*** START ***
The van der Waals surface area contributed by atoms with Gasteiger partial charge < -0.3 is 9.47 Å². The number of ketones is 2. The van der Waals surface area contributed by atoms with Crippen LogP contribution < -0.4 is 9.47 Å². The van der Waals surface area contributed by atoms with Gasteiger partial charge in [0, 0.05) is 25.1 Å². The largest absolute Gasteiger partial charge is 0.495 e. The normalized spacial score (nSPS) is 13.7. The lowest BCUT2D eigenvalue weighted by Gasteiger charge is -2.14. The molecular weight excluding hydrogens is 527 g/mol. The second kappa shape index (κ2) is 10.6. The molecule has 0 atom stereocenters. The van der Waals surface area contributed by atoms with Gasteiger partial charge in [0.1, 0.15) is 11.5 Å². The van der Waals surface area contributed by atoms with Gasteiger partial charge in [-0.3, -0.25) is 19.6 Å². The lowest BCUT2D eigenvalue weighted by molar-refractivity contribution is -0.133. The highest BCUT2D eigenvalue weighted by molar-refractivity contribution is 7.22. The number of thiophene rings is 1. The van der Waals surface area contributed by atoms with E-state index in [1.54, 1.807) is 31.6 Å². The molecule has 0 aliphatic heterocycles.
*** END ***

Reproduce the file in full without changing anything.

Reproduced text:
The van der Waals surface area contributed by atoms with Gasteiger partial charge < -0.3 is 9.47 Å². The number of ketones is 2. The van der Waals surface area contributed by atoms with Crippen LogP contribution < -0.4 is 9.47 Å². The van der Waals surface area contributed by atoms with Gasteiger partial charge in [0, 0.05) is 25.1 Å². The largest absolute Gasteiger partial charge is 0.495 e. The normalized spacial score (nSPS) is 13.7. The lowest BCUT2D eigenvalue weighted by Gasteiger charge is -2.14. The molecular weight excluding hydrogens is 527 g/mol. The second kappa shape index (κ2) is 10.6. The molecule has 0 atom stereocenters. The van der Waals surface area contributed by atoms with Gasteiger partial charge in [0.1, 0.15) is 11.5 Å². The van der Waals surface area contributed by atoms with Gasteiger partial charge in [-0.3, -0.25) is 19.6 Å². The lowest BCUT2D eigenvalue weighted by molar-refractivity contribution is -0.133. The highest BCUT2D eigenvalue weighted by molar-refractivity contribution is 7.22. The number of thiophene rings is 1. The van der Waals surface area contributed by atoms with E-state index in [1.54, 1.807) is 31.6 Å². The molecule has 0 aliphatic heterocycles.